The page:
To survive intermediate scrutiny, a statute must “serve a significant governmental interest” and be “narrowly tailored” to that end.28 The First Circuit held that the statute failed to satisfy either part of the test. The state did not establish a significant interest, according to the court, because “the assertion of abstract interests” is not enough.29 Secretary Gardner compared the state’s interest to that of protecting voters from in-person interference at polling places, which the Supreme Court has held is compelling.30 Specifically, Secretary Gardner argued that New Hampshire had an analogous interest in “preventing voter intimidation [and] vote buying and maintaining the integrity” of elections by prohibiting the sharing of photographs that could be used to prove how an individual voted.31 Rejecting this argument, Judge Lynch noted that the precedent cited by Secretary Gardner focused on protecting the physical election space while the New Hampshire law restricted a form of speech “regardless of where, when, and how that imagery is publicized.”32
The court then held that the statute failed to meet the narrow tailoring requirement for two reasons: first, the prohibition applies to all voters, not just those involved in vote selling or subject to coercion; second, the state failed to explain why other regulations, including federal bans on vote buying and intimidation, insufficiently protected its interests.33 Judge Lynch agreed with the district court that there were less restrictive alternatives for the state to pursue its interest in the integrity of its elections.34
Citing an amicus brief submitted by Snapchat, the court ended by pointing to the value of the speech prohibited by the statute.35 The ballot selfie ban implicated “core political speech” in the view of the court,36 and so sharing photographs of ballots could not be banned “to combat an unsubstantiated and hypothetical danger.”37 The court noted that although the technologies involved in ballot selfies are not all that novel, there have been no reported increases in vote buying or coercion in New Hampshire, suggesting that the prohibition could not be a justified restriction of political speech.38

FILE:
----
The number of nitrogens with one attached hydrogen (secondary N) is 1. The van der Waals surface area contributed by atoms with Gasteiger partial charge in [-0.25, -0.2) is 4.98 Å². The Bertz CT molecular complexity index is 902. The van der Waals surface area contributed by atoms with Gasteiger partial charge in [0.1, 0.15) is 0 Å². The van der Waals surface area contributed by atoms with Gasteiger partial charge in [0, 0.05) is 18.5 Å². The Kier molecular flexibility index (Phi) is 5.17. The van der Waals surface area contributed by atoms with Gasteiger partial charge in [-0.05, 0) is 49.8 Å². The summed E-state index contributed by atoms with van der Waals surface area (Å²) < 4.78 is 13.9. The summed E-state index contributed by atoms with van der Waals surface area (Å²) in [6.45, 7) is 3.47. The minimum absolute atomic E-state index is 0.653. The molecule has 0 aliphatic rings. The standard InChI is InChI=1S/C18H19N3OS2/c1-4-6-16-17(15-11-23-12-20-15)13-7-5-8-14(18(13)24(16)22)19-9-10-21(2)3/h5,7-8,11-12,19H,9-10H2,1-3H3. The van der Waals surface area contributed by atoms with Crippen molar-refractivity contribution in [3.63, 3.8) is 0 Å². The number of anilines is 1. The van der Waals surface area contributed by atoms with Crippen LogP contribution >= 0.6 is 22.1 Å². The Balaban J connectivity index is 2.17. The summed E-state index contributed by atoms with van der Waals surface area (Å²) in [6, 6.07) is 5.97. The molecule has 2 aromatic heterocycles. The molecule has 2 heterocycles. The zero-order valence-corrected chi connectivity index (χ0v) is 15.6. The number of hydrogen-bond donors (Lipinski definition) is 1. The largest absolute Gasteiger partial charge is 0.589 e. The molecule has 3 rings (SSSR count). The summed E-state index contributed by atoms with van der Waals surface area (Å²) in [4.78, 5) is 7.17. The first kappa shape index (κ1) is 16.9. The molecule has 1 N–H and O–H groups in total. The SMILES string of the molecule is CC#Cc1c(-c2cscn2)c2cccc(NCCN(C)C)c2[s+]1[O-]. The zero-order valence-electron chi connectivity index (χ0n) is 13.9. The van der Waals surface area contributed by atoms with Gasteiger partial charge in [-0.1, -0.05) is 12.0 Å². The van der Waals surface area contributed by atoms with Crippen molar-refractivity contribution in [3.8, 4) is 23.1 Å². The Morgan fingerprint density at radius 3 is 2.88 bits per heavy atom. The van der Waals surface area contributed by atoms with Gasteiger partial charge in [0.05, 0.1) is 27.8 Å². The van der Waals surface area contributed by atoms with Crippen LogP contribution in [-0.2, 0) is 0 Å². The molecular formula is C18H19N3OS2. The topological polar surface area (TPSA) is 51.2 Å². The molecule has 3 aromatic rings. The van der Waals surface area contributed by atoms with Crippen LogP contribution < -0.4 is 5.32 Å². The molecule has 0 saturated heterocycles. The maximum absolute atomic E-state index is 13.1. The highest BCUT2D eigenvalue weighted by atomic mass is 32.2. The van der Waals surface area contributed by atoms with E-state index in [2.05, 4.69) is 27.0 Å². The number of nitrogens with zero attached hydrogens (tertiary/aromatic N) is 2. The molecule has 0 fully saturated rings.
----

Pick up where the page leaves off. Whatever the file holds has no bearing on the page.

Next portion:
Both the district court and the First Circuit employed the conventional analysis for First Amendment cases, first inquiring whether the regulation was content-based and then applying the appropriate level of scrutiny. Rideout demonstrates some of the shortcomings of this approach. To properly answer the question of whether the state had a sufficiently weighty interest, it is important to consider the comparative institutional competencies of courts and legislatures. Recent history and scholarship provide reason to think that legislatures are better than courts at assessing the necessity of election regulation, and, as Rideout shows, First Amendment free speech doctrine does not easily account for this disparity.
Shelby County v. Holder39 demonstrates the danger of courts invalidating legislatively enacted election regulations. In Shelby County, the Supreme Court struck down the provision of the Voting Rights Act determining which jurisdictions must show that proposed electoral changes are not discriminatory before going into effect, a process known as preclearance.40 Justice Ginsburg dissented, arguing that “[t]hrowing out preclearance when it has worked and is continuing to work . . . is like throwing away your umbrella in a rainstorm because you are not getting wet.”41 Racial minorities’ improved access to the vote shows that the Voting Rights Act had (and continues to have) a positive effect, she argued, not that it was no longer needed. Later developments arguably vindicated Justice Ginsburg’s opinion. Shortly after Shelby County, the legislature of North Carolina — a state with forty jurisdictions previously subject to preclearance — imposed voting restrictions that the Fourth Circuit found were motivated by discriminatory intent.42 The court held that the legislature “target[ed] African Americans with almost surgical precision”43 by enacting a statute that likely would have been invalidated before Shelby County.44
Although the context and stakes are markedly different, Rideout and Shelby County both required the court to decide whether a legislature had enough evidence that an election law addressed a real problem. The relative institutional competencies of legislatures and courts when it comes to understanding the electoral system are relevant in answering this question. It is well established that there are advantages to having some decisions made by courts and others by legislatures.45 For example, courts are said to be adept at answering questions of procedure.46 On the other hand, courts lack the popular accountability and factfinding capabilities of legislatures, so they may be a worse institution for questions involving complex social facts.47